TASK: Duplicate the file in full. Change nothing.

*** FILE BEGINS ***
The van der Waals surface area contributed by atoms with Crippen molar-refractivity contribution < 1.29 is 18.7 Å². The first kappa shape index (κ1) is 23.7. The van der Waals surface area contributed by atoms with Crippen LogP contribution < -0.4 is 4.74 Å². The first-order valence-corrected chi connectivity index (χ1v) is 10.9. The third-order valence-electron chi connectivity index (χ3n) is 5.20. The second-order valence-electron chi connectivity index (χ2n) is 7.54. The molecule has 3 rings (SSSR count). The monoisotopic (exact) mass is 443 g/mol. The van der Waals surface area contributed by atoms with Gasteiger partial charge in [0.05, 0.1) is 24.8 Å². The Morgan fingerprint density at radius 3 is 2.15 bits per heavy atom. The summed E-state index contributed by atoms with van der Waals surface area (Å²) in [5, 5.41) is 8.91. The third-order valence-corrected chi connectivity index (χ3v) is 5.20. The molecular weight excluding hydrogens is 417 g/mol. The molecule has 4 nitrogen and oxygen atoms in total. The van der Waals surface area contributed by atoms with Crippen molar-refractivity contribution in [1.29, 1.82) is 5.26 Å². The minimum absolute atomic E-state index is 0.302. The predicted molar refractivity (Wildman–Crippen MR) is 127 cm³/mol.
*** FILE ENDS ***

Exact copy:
The van der Waals surface area contributed by atoms with Crippen molar-refractivity contribution < 1.29 is 18.7 Å². The first kappa shape index (κ1) is 23.7. The van der Waals surface area contributed by atoms with Crippen LogP contribution < -0.4 is 4.74 Å². The first-order valence-corrected chi connectivity index (χ1v) is 10.9. The third-order valence-electron chi connectivity index (χ3n) is 5.20. The second-order valence-electron chi connectivity index (χ2n) is 7.54. The molecule has 3 rings (SSSR count). The monoisotopic (exact) mass is 443 g/mol. The van der Waals surface area contributed by atoms with Gasteiger partial charge in [0.05, 0.1) is 24.8 Å². The Morgan fingerprint density at radius 3 is 2.15 bits per heavy atom. The summed E-state index contributed by atoms with van der Waals surface area (Å²) in [5, 5.41) is 8.91. The third-order valence-corrected chi connectivity index (χ3v) is 5.20. The molecular weight excluding hydrogens is 417 g/mol. The molecule has 4 nitrogen and oxygen atoms in total. The van der Waals surface area contributed by atoms with Crippen molar-refractivity contribution in [1.29, 1.82) is 5.26 Å². The minimum absolute atomic E-state index is 0.302. The predicted molar refractivity (Wildman–Crippen MR) is 127 cm³/mol.